Plunging head first into APMFVGFH time warp once again, this edition takes us to the heady days of the late 90s and early 2000s as we look at a groundbreaking series that straddled the millennia.
If it wasn’t clear from the blurry, vague image above, in this edition we are highlighting both LiberoGrande – released by Namco for the PlayStation in 1997 – AND LiberGrande 2: International – released in 2000.
The name of the latter suggests that the series had expanded from clubs to also include national teams, when in fact national teams are all that’s playable in either game. But the main point was players rather than team, as instead of playing as a whole XII and continually controlling who was on or nearest the ball, as in most conventional football games, LiberoGrande demands the gamer select one world-class player to control for the entire match.
Having originally appeared as an arcade title, “libero grande” itself translates to “free big” in Italian, referring to the historic calcio position of libero (sweeper), and implying that the game gave the player more freedom than ever before. While nothing spectacular in terms of gameplay (as far as we recall), luckily we care not one jot about that in this series and over both games there are some funny and genuinely impressive moments.
For one thing, like International Superstar Soccer the actual player’s names are not allowed appear due to licensing reasons, and the 21 playable “characters” and 10 unlockables are all parodies, often with unintentionally hilarious results. But we always love some fan action in the coded stands also, and thankfully this game provides more of it than most.
After the title screen, the intro video immediately sets the tone for what this game is going to be like:
Later in the intro, it appears as if the game is being played in an ancient crumbling stadium, or one that’s been bombarded. Some commendable Danish banner hanging is also visible:
Before getting to a match, the gamer must select their player which includes a snap shot of the legend’s face. The real life equivalent of each is fairly easy to figure out, and a full list can be found on the LiberoGrande Wikipedia page, but given the Japanese origins of the game it is not surprising that many of them turn out like anime characters.
First is Raimundo, the friendly N64 Legend of Zelda villager:
Then there’s the inflatable Alfred Shaffer from England:
Lion-Man, Cornelio Valencia:
The Romanian Redneck, Godwin Hasdeu:
Concerned aunt, Jordan Krüger:
Arrogant pirate princes, Antonio Del Pacino and Robin Garrick:
Stoic Latin hero, Renato Gallegos:
And the only Serbian ever to have an “x” in his name, Dormen Smixolovic:
Some other interesting name choices include the combination of Oliver Bierhoff with an 19th century emperor, creating “Oswald Bismarck”; Andreas Möller going Ducth to become “Ajax Möbius”; Romario’s metamorphosis into a keyboard – “Roland”; and they transformed George Weah into “Gerald Wells”, an accountant from the American mid-west.
Another sidenote from the Wikipedia page is that someone thought it important enough to include the “Flags indicate national team as defined under FIFA eligibility rules. Players may hold more than one non-FIFA nationality.” just in case the FIFA rules-audit people are skimming through old football game pages.
At last we come to the teams emerging – in this case the Netherlands and USA (the angle of the camera at first makes it appear as if the flags and country names are aligned to the wrong side, but this is rectified as the camera spins around). Immediately the eye is drawn to the crowd in the background as we see flares, strobos, tifo flags, and banner hanging from the Dutch supporters:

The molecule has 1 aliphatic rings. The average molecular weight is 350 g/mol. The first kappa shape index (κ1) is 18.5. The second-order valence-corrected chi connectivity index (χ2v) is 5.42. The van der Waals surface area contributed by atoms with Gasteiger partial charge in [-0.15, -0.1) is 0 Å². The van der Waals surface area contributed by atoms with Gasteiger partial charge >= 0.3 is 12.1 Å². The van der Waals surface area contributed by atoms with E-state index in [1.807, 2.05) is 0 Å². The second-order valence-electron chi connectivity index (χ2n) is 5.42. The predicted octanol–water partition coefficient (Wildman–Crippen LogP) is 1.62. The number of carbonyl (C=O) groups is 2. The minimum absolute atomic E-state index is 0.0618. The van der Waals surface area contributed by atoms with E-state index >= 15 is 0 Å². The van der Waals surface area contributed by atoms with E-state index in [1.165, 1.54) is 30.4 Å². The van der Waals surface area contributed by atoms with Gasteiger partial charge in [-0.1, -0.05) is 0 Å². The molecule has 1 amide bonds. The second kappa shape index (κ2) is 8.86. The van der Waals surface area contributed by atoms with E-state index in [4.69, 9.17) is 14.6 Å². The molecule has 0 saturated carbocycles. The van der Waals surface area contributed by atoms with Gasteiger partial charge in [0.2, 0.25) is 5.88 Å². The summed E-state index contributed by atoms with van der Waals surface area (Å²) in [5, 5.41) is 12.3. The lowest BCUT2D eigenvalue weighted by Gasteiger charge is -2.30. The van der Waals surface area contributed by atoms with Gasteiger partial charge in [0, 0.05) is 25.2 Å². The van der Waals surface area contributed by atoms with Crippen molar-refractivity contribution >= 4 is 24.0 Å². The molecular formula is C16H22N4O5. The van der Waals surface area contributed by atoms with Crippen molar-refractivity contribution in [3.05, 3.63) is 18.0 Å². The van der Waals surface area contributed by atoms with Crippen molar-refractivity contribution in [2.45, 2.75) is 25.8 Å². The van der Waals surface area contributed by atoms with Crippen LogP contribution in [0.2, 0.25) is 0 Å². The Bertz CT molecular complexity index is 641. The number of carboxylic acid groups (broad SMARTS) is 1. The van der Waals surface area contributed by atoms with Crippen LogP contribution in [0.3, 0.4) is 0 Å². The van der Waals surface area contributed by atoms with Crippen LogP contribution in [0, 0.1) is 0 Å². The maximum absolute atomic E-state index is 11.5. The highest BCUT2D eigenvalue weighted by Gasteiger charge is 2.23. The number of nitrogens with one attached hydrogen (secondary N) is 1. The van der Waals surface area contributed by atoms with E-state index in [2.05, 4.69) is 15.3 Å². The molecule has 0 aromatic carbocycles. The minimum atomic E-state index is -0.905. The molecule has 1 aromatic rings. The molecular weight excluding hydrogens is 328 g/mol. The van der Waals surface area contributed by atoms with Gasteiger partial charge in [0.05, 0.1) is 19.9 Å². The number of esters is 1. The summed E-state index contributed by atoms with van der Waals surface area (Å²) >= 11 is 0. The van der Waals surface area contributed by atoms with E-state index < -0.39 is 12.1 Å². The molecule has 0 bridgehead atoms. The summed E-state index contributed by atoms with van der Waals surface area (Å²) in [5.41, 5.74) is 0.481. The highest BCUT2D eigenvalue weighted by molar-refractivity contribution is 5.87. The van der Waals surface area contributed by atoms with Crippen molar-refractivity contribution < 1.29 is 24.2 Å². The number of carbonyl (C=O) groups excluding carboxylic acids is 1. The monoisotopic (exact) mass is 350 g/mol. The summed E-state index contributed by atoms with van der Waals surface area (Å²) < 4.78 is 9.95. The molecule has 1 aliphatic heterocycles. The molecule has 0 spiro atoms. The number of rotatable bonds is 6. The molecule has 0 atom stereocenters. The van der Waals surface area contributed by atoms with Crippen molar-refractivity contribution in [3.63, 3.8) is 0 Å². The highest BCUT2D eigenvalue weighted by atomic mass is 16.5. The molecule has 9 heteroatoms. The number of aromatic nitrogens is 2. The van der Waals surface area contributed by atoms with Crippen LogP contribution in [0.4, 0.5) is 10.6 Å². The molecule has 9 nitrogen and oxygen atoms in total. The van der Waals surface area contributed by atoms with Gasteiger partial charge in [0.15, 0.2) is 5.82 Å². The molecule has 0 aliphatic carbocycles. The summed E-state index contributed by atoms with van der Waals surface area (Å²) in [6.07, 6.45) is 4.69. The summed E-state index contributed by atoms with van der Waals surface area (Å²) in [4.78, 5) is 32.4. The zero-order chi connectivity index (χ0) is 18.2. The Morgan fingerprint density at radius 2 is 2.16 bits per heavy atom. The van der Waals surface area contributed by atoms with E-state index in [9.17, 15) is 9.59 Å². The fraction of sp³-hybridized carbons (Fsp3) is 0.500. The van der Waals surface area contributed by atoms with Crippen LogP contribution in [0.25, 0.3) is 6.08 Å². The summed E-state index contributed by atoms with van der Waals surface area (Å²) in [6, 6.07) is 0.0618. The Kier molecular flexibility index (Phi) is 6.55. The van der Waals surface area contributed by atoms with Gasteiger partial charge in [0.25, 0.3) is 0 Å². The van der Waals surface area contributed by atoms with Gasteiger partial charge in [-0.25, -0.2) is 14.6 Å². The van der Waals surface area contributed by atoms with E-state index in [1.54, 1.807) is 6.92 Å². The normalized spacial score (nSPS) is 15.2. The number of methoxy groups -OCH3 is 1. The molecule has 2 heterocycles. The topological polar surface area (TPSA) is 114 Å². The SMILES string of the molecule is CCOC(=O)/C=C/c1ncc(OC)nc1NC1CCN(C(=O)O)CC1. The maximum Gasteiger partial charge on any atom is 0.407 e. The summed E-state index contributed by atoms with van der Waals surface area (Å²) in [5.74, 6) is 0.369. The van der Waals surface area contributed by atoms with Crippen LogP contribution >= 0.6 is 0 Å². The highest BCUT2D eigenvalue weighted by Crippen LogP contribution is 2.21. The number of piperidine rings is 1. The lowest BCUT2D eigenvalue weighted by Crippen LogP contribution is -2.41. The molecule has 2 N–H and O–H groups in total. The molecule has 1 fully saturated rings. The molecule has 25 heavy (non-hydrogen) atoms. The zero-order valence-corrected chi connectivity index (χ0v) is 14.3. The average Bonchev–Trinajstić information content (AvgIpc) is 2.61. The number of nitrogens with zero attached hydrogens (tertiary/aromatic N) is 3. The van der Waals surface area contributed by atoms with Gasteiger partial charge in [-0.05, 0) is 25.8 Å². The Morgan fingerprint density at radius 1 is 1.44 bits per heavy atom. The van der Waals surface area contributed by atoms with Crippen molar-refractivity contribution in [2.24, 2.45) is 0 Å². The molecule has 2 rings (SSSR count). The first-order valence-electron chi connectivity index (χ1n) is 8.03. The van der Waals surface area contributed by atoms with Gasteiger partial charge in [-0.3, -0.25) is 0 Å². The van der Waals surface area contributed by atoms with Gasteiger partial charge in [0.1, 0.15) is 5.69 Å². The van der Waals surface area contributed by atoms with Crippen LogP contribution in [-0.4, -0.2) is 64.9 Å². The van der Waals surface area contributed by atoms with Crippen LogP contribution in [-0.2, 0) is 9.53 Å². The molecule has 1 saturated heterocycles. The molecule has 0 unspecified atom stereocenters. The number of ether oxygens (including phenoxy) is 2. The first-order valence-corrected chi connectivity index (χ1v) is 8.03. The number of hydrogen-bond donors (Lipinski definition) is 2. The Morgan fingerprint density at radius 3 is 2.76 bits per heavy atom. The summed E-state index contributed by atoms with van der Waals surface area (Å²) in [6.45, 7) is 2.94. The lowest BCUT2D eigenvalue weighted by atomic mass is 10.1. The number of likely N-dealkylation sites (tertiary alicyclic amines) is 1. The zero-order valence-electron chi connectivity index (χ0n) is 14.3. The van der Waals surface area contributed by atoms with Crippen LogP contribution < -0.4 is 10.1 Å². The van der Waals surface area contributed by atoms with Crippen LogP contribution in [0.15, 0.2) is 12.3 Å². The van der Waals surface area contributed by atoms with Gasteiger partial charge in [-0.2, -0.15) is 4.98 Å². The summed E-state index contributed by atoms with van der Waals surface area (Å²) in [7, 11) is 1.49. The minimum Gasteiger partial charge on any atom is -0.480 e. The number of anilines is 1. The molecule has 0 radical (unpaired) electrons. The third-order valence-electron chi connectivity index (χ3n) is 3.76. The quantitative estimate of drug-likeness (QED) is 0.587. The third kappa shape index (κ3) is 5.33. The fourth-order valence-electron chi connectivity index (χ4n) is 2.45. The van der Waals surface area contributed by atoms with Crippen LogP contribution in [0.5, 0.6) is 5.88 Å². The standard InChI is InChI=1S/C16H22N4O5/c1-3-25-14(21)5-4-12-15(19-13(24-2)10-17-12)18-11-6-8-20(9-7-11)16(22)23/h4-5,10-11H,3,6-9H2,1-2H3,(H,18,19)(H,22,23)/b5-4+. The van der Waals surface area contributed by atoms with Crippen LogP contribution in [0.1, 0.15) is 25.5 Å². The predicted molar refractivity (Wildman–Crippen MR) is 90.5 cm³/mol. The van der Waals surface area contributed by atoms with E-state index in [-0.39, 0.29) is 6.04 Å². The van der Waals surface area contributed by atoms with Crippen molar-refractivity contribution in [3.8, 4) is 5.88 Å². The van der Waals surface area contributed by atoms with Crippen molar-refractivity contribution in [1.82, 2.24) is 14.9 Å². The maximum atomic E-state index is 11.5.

The pyro looks even more impressive for night games, and who better than Italy’s virtual ultras to demonstrate:
One thing we love in soccer simulators is when your players crumple the ground pathetically upon conceding a goal or being sent off, and happily, this is the case here. Upon France scoring against Italy early in a friendly game, an intensely huge “GOAL” scrolls along as the whole Italian squad drop to the grass to cry and pound the pitch, and ask God why they were born:
In the background, a quite disturbing celebration is taking place between two French teammates, who are engaging in unholy communion through some sort metaphysical alien bio-technology. But in quite a lovely kit:
You may have noticed above that the wavy flags continue around the pitch in the crowd, with four behind this goal alone:
Getting a closer look, the flags are quite massive with the white pole a pleasing touch, although the flag appears to be waving itself:
Moving on to LiberoGrande 2 as it was known in Japan, or LiberoGrande International in Europe, the game for the new millennium had an updated, clean look that we love:
As the caption says: “This is the ultimate Football game”. As in the last one ever? Here’s some more nice screens:
Libero 2 switches things up by focusing on the country first, rather the players. The team select screen is also great, with four elegant globes above the national flags:
Once you have your team the player then is selected, and this time it can be any of them. Here a nice Portugal kit is on display:
Lastly, we come to a match between Sweden and Germany in the San Siro. As the teams emerge, we see an immense traveling mob of Swedes in mostly black jackets with banners, flags, and bouncing in unison. The slight time delay between the rows creates an amazing effect:
It is one of the greatest scenes in any football video game:
LiberoGrande 2 would not be the ultimate football game, but it would be the ultimate game in the series. The idea of controlling a single player may have seemed boring and pointless to some at the time, but it was later adapted by both the Pro Evolution and FIFA series, showing that Libero really was a trailblazing legend of a game.